5 Things I Learned as a Neo-Nazi

If you're like most people, your only exposure to modern neo-Nazis is the movie American History X, which means you probably think that white supremacy is all about working out a lot and getting Edward Furlong shot.

Well, I was a high-ranking member of a South Philadelphia skinhead gang. I've seen almost every part of the movement, and while I do hate Edward Furlong (you don't just forgive something like almost ruining Terminator 2), things do look a little different from the inside. And the scariest part is how easy it is to get sucked in.

#5. We All Start Out as Scared Kids

RobertHoetink/iStock/Getty Images

The first thing to understand is that it's not about racism. Yes, hatred of other races is what binds a skinhead gang together, but it could just as easily be something else as long as it binds us. If the skinheads hadn't found me, some other gang would have, and I'd have gone along with whatever they were into. It could have been that gang of mimes from The Warriors.

Paramount Pictures
If it had been the Boppers, you'd be reading a way different and way more stylish article.

I remember the night I joined. A bunch of local skinheads invited me out to a club and made me feel like part of the group. After we got kicked out (because we were fighting everyone within punching distance), we picked some guy on the street and immediately got in his face. "You got something to say?" one of us asked. "No," he said. And, like any person would be after being surrounded by a bunch of angry-looking kids at night, he was scared. That detail was important to me. I can see his face, clear as day, right now. I can see the fear in his eyes, and I can remember loving it.

Understand that up to that point, I had grown up scared of everything -- but when I was with these other kids, I was a source of fear. This guy was afraid of me. And I loved it.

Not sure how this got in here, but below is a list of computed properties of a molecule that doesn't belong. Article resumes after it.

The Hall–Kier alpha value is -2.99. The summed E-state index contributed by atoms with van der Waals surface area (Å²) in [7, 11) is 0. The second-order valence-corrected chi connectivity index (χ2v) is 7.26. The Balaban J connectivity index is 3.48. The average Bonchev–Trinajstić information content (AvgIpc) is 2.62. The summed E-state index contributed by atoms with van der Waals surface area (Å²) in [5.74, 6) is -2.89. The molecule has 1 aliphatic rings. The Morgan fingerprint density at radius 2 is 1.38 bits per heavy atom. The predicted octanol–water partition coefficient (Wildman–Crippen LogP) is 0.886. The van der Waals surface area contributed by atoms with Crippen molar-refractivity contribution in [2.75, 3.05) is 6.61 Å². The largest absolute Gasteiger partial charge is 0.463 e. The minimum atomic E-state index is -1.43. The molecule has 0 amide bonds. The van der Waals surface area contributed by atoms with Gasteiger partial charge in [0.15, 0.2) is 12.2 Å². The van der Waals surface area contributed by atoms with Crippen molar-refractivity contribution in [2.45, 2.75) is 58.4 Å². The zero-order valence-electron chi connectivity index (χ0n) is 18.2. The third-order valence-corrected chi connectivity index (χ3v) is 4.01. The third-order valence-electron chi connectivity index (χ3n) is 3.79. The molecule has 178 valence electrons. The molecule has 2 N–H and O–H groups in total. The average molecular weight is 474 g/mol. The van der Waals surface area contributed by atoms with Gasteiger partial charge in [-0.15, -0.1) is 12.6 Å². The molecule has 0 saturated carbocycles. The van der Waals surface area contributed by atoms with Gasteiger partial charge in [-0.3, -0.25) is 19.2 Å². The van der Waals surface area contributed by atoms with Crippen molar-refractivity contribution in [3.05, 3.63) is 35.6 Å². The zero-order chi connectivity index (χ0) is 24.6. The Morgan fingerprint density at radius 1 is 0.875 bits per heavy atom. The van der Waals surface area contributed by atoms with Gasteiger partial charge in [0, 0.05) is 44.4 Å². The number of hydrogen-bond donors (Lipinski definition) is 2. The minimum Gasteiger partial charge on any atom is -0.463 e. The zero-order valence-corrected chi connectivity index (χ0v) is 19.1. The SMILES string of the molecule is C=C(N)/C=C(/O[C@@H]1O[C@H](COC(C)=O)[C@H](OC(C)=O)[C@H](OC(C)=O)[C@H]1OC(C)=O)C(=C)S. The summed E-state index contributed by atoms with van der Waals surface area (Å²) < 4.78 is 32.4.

So no, it had nothing to do with race. I didn't grow up thinking the white race was hot shit; I was taught that I was just normal, room-temperature shit. My stepdad spent most of his time telling me I was so stupid that if I spoke at the dinner table, I'd ruin his appetite. I spent my childhood absolutely terrified of everything: some of the black gangs at my new school, running out of money, clowns ... In short, I was a textbook case for a kid who ends up an addict, ready to fall into any stupid thing that would give me purpose.

Anna Lurye/iStock/Getty Images
Decoupage, for example.

So, we beat the shit out of that guy outside the club, and afterward one of my new friends told me, "Frank, we gotta cut your fucking hair." And then I was in.

#4. Recruitment Is a Bait-and-Switch

Zoran Zeremski/iStock/Getty Images

At that point, other people's race was still an afterthought -- I'd never even met a Jew before, let alone developed a deep-seated resentment of their control of Hollywood. It wasn't until I was already in that they explained to me that the reason for everything wrong with my life was other races and Jews, and it suddenly seemed like a good explanation. After all, the only thing I'd ever heard about Jews was my older brother saying "He Jewed me!" after he got ripped off by someone. So it made sense. After all, why would so many people say that if it wasn't true?

And once I started recruiting, I learned that trickery is just how you do it. I don't care how charming you are, if you walk up to random kids and say "Hey, wanna be a Nazi?" they're gonna say "no." They've seen Indiana Jones movies, nobody wants to be those guys. So instead, you pretend it's a positive thing: You can always dress up hatred of minorities as "pride" or "rights" for the majority (the Westboro Baptist Church doesn't hate gays, see, they're just standing up for Christians). So, my skinhead group would go up to kids and say, "Hey, you want to feel good about who you are? Be proud to be a white Irish-American? Then come to our meeting."